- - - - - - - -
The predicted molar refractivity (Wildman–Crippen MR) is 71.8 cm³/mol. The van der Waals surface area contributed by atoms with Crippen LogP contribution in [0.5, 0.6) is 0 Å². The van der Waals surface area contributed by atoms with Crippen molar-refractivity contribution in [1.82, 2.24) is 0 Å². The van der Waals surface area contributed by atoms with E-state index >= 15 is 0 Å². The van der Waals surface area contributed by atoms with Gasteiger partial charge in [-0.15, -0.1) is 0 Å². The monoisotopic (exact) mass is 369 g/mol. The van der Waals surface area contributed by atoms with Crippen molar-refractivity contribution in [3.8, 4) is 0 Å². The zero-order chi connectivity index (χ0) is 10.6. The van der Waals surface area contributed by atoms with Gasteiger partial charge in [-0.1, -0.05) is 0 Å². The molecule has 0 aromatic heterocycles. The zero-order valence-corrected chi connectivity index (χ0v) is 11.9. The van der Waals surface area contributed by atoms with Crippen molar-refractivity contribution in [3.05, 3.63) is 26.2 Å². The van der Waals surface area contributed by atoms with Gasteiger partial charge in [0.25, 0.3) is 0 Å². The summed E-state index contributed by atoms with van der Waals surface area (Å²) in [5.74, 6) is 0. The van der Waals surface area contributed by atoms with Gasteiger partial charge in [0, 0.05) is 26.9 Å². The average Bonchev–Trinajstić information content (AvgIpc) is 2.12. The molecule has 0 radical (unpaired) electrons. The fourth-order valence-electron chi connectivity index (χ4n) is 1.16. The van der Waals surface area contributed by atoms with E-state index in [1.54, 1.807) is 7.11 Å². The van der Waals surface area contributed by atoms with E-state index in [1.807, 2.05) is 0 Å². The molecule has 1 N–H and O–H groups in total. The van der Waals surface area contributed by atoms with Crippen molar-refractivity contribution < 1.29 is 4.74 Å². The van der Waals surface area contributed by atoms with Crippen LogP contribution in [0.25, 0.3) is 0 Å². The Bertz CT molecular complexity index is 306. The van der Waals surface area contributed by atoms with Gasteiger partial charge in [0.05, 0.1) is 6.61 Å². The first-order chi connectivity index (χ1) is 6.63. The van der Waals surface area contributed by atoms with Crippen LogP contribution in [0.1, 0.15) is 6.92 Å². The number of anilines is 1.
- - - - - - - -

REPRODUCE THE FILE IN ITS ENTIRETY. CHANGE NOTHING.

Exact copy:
The predicted molar refractivity (Wildman–Crippen MR) is 71.8 cm³/mol. The van der Waals surface area contributed by atoms with Crippen LogP contribution in [0.5, 0.6) is 0 Å². The van der Waals surface area contributed by atoms with Crippen molar-refractivity contribution in [1.82, 2.24) is 0 Å². The van der Waals surface area contributed by atoms with E-state index >= 15 is 0 Å². The van der Waals surface area contributed by atoms with Gasteiger partial charge in [-0.15, -0.1) is 0 Å². The monoisotopic (exact) mass is 369 g/mol. The van der Waals surface area contributed by atoms with Crippen molar-refractivity contribution in [3.8, 4) is 0 Å². The zero-order chi connectivity index (χ0) is 10.6. The van der Waals surface area contributed by atoms with Gasteiger partial charge in [-0.1, -0.05) is 0 Å². The molecule has 0 aromatic heterocycles. The zero-order valence-corrected chi connectivity index (χ0v) is 11.9. The van der Waals surface area contributed by atoms with Crippen molar-refractivity contribution in [3.05, 3.63) is 26.2 Å². The van der Waals surface area contributed by atoms with Gasteiger partial charge in [0.25, 0.3) is 0 Å². The summed E-state index contributed by atoms with van der Waals surface area (Å²) in [5.74, 6) is 0. The van der Waals surface area contributed by atoms with Gasteiger partial charge in [0, 0.05) is 26.9 Å². The average Bonchev–Trinajstić information content (AvgIpc) is 2.12. The molecule has 0 radical (unpaired) electrons. The fourth-order valence-electron chi connectivity index (χ4n) is 1.16. The van der Waals surface area contributed by atoms with E-state index in [1.54, 1.807) is 7.11 Å². The van der Waals surface area contributed by atoms with E-state index in [1.807, 2.05) is 0 Å². The molecule has 1 N–H and O–H groups in total. The van der Waals surface area contributed by atoms with Crippen molar-refractivity contribution < 1.29 is 4.74 Å². The van der Waals surface area contributed by atoms with Crippen LogP contribution in [0.25, 0.3) is 0 Å². The Bertz CT molecular complexity index is 306. The van der Waals surface area contributed by atoms with Gasteiger partial charge in [0.05, 0.1) is 6.61 Å². The first-order chi connectivity index (χ1) is 6.63. The van der Waals surface area contributed by atoms with Crippen LogP contribution in [0.1, 0.15) is 6.92 Å². The number of anilines is 1.